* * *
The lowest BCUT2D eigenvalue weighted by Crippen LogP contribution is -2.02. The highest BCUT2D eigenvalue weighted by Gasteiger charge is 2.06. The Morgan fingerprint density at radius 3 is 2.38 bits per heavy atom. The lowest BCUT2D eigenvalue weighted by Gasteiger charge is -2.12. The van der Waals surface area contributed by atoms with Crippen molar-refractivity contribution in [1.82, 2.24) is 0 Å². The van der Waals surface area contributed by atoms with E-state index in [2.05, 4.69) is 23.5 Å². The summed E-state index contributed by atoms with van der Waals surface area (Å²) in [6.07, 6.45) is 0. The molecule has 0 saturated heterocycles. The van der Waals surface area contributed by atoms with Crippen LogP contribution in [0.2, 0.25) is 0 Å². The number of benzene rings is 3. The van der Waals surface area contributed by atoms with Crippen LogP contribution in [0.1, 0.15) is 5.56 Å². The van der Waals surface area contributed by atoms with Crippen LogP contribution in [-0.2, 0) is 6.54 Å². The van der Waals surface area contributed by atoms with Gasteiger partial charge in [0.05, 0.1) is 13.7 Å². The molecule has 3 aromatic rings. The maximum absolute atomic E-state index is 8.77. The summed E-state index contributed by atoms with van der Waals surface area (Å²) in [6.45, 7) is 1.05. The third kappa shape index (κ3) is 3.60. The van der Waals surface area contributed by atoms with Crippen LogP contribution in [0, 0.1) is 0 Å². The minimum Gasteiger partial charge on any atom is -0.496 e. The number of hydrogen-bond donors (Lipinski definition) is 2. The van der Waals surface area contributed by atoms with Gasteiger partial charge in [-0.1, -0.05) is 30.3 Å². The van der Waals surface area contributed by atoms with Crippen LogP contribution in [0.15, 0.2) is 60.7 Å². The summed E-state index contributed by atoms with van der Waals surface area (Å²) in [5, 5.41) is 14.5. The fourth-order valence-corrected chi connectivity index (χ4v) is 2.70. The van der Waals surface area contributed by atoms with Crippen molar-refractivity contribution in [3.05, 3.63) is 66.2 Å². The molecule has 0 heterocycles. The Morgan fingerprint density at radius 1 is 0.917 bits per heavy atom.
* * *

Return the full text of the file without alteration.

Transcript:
The lowest BCUT2D eigenvalue weighted by Crippen LogP contribution is -2.02. The highest BCUT2D eigenvalue weighted by Gasteiger charge is 2.06. The Morgan fingerprint density at radius 3 is 2.38 bits per heavy atom. The lowest BCUT2D eigenvalue weighted by Gasteiger charge is -2.12. The van der Waals surface area contributed by atoms with Crippen molar-refractivity contribution in [1.82, 2.24) is 0 Å². The van der Waals surface area contributed by atoms with E-state index in [2.05, 4.69) is 23.5 Å². The summed E-state index contributed by atoms with van der Waals surface area (Å²) in [6.07, 6.45) is 0. The molecule has 0 saturated heterocycles. The van der Waals surface area contributed by atoms with Crippen LogP contribution in [0.2, 0.25) is 0 Å². The number of benzene rings is 3. The van der Waals surface area contributed by atoms with Crippen LogP contribution in [0.1, 0.15) is 5.56 Å². The van der Waals surface area contributed by atoms with Crippen LogP contribution in [-0.2, 0) is 6.54 Å². The van der Waals surface area contributed by atoms with Gasteiger partial charge in [0.05, 0.1) is 13.7 Å². The molecule has 3 aromatic rings. The maximum absolute atomic E-state index is 8.77. The summed E-state index contributed by atoms with van der Waals surface area (Å²) in [6.45, 7) is 1.05. The third kappa shape index (κ3) is 3.60. The van der Waals surface area contributed by atoms with Crippen LogP contribution in [0, 0.1) is 0 Å². The minimum Gasteiger partial charge on any atom is -0.496 e. The number of hydrogen-bond donors (Lipinski definition) is 2. The van der Waals surface area contributed by atoms with Gasteiger partial charge in [-0.1, -0.05) is 30.3 Å². The van der Waals surface area contributed by atoms with Crippen LogP contribution in [0.15, 0.2) is 60.7 Å². The summed E-state index contributed by atoms with van der Waals surface area (Å²) in [5, 5.41) is 14.5. The fourth-order valence-corrected chi connectivity index (χ4v) is 2.70. The van der Waals surface area contributed by atoms with Crippen molar-refractivity contribution in [3.05, 3.63) is 66.2 Å². The molecule has 0 heterocycles. The Morgan fingerprint density at radius 1 is 0.917 bits per heavy atom.